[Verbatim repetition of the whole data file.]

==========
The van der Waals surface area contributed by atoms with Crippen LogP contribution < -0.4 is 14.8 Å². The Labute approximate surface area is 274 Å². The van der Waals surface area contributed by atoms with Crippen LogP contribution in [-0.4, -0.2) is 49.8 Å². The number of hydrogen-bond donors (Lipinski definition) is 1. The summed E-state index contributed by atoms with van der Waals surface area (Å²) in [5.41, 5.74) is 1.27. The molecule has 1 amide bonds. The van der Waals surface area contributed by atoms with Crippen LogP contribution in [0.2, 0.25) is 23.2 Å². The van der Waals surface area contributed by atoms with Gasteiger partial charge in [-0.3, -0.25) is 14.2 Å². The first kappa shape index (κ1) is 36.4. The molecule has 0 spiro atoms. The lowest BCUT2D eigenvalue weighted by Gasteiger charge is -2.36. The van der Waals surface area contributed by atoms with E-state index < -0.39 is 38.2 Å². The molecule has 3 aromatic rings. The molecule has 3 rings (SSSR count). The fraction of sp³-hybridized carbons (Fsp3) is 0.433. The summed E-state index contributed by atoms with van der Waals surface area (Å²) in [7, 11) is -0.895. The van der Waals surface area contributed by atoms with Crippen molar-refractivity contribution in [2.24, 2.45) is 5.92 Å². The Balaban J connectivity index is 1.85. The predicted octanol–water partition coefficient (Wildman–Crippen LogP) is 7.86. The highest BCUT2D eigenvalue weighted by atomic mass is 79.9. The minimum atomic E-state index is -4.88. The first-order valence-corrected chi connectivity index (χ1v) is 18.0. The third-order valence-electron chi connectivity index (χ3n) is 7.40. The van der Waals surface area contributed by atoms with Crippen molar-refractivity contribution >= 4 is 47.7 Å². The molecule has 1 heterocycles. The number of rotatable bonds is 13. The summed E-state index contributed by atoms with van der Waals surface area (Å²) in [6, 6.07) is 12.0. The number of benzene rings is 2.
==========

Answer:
The van der Waals surface area contributed by atoms with Crippen LogP contribution < -0.4 is 14.8 Å². The Labute approximate surface area is 274 Å². The van der Waals surface area contributed by atoms with Crippen LogP contribution in [-0.4, -0.2) is 49.8 Å². The number of hydrogen-bond donors (Lipinski definition) is 1. The summed E-state index contributed by atoms with van der Waals surface area (Å²) in [5.41, 5.74) is 1.27. The molecule has 1 amide bonds. The van der Waals surface area contributed by atoms with Crippen LogP contribution in [0.2, 0.25) is 23.2 Å². The van der Waals surface area contributed by atoms with Gasteiger partial charge in [-0.3, -0.25) is 14.2 Å². The first kappa shape index (κ1) is 36.4. The molecule has 0 spiro atoms. The lowest BCUT2D eigenvalue weighted by Gasteiger charge is -2.36. The van der Waals surface area contributed by atoms with E-state index < -0.39 is 38.2 Å². The molecule has 3 aromatic rings. The molecule has 3 rings (SSSR count). The fraction of sp³-hybridized carbons (Fsp3) is 0.433. The summed E-state index contributed by atoms with van der Waals surface area (Å²) in [7, 11) is -0.895. The van der Waals surface area contributed by atoms with Crippen molar-refractivity contribution in [2.24, 2.45) is 5.92 Å². The Balaban J connectivity index is 1.85. The predicted octanol–water partition coefficient (Wildman–Crippen LogP) is 7.86. The highest BCUT2D eigenvalue weighted by atomic mass is 79.9. The minimum atomic E-state index is -4.88. The first-order valence-corrected chi connectivity index (χ1v) is 18.0. The third-order valence-electron chi connectivity index (χ3n) is 7.40. The van der Waals surface area contributed by atoms with Crippen molar-refractivity contribution >= 4 is 47.7 Å². The molecule has 1 heterocycles. The number of rotatable bonds is 13. The summed E-state index contributed by atoms with van der Waals surface area (Å²) in [6, 6.07) is 12.0. The number of benzene rings is 2.